Our vote should not be silenced

Main point.

The Editorial Board

The voting machines at the LBJ Student Center were the last of 49 polling locations in the county to be turned in to be tallied, with students waiting upward of four hours to cast their ballots. This fact showcases a system that is broken and fails to provide students with the means to exercise their rights.

In a just representative democracy, elections administrators are tasked to create a system by which most people can vote with as little resistance as possible. This is a notion that Hays County must implement in order to better serve its community—both students and longtime residents.

The LBJSC was granted a temporary polling location for three days of early voting in the 2018 midterm elections, excluding Election Day. After the third day of early voting, it was obvious the university polling location would need an extended timeframe as long lines were wrapping around the building.

Overwhelming cries to extend the duration of in early voting were further fueled in an email correspondence from North Hays GOP President Wally Kinney urging the community to vote against the voting extension for the students of Texas State.

Kinney claimed that allowing the extension would benefit the Democratic party. He was not completely wrong in raising concerns. According to polling use data from the Hays County Election Office, 94% of the people who voted at the LBJSC voted on a Democratic ballot.

“If we are to change the rules in the middle of the game, it favors Democrats and we sure don’t want that in this—what is going to be—a close election as it is,” Kinney wrote in the email.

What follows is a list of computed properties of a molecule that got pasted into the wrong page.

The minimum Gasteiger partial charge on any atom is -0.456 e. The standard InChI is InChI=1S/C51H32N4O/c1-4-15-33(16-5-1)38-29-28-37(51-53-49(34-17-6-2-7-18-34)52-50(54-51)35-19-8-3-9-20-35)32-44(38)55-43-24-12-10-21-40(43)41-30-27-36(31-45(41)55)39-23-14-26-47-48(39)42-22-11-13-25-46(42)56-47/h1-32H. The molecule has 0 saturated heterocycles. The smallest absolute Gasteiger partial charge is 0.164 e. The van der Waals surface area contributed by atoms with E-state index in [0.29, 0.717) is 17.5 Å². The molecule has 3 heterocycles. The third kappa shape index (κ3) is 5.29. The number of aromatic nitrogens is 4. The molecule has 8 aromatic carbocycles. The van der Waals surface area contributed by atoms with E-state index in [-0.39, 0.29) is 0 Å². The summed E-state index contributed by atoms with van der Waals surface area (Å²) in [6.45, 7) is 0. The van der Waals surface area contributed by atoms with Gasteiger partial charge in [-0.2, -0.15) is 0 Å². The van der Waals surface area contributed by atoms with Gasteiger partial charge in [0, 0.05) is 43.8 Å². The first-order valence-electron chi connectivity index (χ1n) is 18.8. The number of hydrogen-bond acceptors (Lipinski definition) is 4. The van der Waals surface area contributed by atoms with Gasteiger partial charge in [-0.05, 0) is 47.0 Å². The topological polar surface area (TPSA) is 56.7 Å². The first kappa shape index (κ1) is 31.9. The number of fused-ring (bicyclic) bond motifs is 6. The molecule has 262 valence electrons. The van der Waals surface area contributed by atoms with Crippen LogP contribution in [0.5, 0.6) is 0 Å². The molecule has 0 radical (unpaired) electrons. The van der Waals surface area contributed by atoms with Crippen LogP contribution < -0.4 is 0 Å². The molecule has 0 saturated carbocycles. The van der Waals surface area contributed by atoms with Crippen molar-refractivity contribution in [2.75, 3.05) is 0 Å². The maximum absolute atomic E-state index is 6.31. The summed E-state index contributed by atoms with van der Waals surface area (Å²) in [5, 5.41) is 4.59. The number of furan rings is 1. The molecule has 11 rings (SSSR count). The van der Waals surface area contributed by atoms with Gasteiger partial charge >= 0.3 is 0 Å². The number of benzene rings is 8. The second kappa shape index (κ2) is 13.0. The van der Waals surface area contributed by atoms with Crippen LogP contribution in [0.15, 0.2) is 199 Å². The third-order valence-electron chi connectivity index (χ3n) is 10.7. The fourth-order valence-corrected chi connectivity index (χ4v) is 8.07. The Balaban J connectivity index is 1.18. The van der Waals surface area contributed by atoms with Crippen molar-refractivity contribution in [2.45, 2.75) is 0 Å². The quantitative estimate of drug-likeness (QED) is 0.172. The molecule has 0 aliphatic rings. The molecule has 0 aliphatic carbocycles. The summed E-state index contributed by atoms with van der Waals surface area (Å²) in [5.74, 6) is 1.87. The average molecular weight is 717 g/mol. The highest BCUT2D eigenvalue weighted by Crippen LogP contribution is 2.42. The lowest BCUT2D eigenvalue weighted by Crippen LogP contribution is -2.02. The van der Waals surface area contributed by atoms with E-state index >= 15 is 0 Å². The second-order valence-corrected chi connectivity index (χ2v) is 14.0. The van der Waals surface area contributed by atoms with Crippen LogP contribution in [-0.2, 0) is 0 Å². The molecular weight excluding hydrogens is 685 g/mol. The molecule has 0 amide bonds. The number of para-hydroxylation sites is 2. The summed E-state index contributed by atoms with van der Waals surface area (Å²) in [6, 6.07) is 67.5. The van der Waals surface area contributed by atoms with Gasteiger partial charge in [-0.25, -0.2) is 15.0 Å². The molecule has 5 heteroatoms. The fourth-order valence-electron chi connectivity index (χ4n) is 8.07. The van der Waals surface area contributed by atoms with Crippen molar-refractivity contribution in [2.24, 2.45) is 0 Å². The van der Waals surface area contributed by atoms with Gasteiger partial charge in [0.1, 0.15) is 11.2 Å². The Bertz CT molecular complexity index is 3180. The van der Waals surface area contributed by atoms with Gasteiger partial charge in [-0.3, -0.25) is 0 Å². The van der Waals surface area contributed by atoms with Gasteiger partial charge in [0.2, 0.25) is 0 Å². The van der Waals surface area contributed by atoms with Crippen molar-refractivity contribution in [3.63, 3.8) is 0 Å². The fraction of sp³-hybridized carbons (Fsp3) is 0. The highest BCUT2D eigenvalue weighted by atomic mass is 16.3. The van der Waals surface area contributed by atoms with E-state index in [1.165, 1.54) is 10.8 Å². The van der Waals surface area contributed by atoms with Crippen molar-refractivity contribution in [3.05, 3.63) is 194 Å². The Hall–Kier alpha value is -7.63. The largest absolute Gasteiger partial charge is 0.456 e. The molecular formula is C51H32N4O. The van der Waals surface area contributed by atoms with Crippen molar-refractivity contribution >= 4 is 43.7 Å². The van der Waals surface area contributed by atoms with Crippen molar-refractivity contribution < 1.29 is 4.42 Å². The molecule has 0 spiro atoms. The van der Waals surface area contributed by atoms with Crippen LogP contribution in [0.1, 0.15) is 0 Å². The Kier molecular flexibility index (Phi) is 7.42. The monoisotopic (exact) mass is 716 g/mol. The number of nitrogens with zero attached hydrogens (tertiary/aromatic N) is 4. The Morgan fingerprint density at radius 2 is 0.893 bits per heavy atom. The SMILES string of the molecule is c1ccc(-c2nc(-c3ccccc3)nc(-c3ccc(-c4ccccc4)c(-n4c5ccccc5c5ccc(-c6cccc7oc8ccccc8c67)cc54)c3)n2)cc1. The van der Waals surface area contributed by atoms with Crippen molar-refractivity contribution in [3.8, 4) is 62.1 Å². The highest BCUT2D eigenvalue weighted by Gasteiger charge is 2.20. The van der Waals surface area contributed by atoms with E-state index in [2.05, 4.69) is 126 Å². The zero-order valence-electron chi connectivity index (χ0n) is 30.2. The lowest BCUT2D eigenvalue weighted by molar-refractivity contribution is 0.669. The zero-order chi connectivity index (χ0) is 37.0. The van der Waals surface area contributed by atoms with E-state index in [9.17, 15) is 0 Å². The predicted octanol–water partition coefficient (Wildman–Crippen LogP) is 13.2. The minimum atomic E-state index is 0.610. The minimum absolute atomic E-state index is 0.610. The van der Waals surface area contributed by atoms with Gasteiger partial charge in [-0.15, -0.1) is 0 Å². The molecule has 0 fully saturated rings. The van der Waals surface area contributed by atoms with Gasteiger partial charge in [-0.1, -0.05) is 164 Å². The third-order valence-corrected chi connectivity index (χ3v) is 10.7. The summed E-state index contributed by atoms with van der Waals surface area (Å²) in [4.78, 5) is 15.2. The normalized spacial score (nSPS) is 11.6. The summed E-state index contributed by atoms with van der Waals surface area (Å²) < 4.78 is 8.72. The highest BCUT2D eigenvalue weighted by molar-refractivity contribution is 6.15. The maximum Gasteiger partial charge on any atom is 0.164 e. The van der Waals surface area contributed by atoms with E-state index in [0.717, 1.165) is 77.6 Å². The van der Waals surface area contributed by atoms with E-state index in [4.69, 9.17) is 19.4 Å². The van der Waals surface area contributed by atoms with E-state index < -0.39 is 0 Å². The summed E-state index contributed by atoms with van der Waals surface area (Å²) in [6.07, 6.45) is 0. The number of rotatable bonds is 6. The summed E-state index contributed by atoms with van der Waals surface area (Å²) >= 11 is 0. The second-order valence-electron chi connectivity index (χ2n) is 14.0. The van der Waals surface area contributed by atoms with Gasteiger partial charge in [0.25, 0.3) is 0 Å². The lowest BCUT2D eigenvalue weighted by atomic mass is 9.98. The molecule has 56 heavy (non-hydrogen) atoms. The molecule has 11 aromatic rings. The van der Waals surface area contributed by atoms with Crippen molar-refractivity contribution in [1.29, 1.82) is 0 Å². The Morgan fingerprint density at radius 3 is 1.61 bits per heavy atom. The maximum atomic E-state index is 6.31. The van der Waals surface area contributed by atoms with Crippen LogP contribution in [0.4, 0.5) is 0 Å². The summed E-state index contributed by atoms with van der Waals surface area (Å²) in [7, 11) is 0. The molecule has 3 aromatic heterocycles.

The fact that Kinney wanted to make it harder for the student body to vote because it would benefit the Democratic party is an act of blatant political partisanship.

Democracy in America should be coddled, not disrespected.

The Texas Civil Rights Project sent a demand letter to Hays County threatening legal action if they did not allow the extension and claiming complete removal of the polling location would be unconstitutional.

Hays County commissioners quickly voted to expand voting hours on campus, also adding Election Day hours. Voting is a right, and accessibility should be required, not demanded.

Hays County saw voter turnout in 2018 that surpassed turnout in 2016—this outcome should have served as an indicator for elections to come.

Nearby universities do not struggle to accommodate their student populations with on-campus polling locations, including The University of Texas, which holds roughly 13k more students than Texas State. Its two on-campus polling locations moved without significant issues and were aided by extra polling booths and check-in resources.

The Texas State student body makes up more than half of the San Marcos population. Even still, some members of the San Marcos community would rather students avoid voting because on average they only inhabit the city for four years.

Although the sentiment is endearing, the fact that four years accounts for a presidential term should relay that that time span means something. For four years, the student body makes San Marcos their home. We pay taxes and contribute to the community businesses and events.

Hays County should actively be working to make sure a delay like that of the LBJSC does not happen again. Whether they implement another location on campus or merely work harder on obtaining the proper resources to ensure the voting process runs smoother, a change must be made.

For four years, we are here and that matters. Our vote matters.

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